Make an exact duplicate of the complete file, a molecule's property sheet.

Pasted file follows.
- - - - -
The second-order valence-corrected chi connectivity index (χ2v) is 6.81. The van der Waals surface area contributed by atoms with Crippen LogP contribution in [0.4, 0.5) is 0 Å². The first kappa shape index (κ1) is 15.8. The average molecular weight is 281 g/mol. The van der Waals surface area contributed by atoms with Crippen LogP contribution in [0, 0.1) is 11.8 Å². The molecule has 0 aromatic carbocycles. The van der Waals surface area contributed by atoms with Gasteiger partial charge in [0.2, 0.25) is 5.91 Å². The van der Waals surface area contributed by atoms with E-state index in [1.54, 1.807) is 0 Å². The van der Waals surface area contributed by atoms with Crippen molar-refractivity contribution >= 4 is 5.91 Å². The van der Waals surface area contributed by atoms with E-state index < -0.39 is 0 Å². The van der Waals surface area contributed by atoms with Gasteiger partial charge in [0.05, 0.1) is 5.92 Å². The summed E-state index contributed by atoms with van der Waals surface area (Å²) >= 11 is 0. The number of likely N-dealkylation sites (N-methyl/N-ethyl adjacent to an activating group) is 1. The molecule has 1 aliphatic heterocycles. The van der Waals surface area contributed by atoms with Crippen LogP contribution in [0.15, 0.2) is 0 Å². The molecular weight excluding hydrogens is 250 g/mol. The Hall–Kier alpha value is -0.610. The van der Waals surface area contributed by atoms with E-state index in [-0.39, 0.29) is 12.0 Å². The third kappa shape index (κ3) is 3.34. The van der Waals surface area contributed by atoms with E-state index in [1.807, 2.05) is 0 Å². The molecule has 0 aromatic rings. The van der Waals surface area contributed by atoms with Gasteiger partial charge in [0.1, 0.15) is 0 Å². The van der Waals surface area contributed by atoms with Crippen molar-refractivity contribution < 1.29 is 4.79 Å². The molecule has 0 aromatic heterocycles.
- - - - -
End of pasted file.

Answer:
The second-order valence-corrected chi connectivity index (χ2v) is 6.81. The van der Waals surface area contributed by atoms with Crippen LogP contribution in [0.4, 0.5) is 0 Å². The first kappa shape index (κ1) is 15.8. The average molecular weight is 281 g/mol. The van der Waals surface area contributed by atoms with Crippen LogP contribution in [0, 0.1) is 11.8 Å². The molecule has 0 aromatic carbocycles. The van der Waals surface area contributed by atoms with Gasteiger partial charge in [0.2, 0.25) is 5.91 Å². The van der Waals surface area contributed by atoms with E-state index in [1.54, 1.807) is 0 Å². The van der Waals surface area contributed by atoms with Crippen molar-refractivity contribution >= 4 is 5.91 Å². The van der Waals surface area contributed by atoms with E-state index < -0.39 is 0 Å². The van der Waals surface area contributed by atoms with Gasteiger partial charge in [0.05, 0.1) is 5.92 Å². The summed E-state index contributed by atoms with van der Waals surface area (Å²) >= 11 is 0. The number of likely N-dealkylation sites (N-methyl/N-ethyl adjacent to an activating group) is 1. The molecule has 1 aliphatic heterocycles. The van der Waals surface area contributed by atoms with Crippen LogP contribution in [0.15, 0.2) is 0 Å². The molecular weight excluding hydrogens is 250 g/mol. The Hall–Kier alpha value is -0.610. The van der Waals surface area contributed by atoms with E-state index in [-0.39, 0.29) is 12.0 Å². The third kappa shape index (κ3) is 3.34. The van der Waals surface area contributed by atoms with E-state index in [1.807, 2.05) is 0 Å². The molecule has 0 aromatic rings. The van der Waals surface area contributed by atoms with Gasteiger partial charge in [0.1, 0.15) is 0 Å². The van der Waals surface area contributed by atoms with Crippen molar-refractivity contribution < 1.29 is 4.79 Å². The molecule has 0 aromatic heterocycles.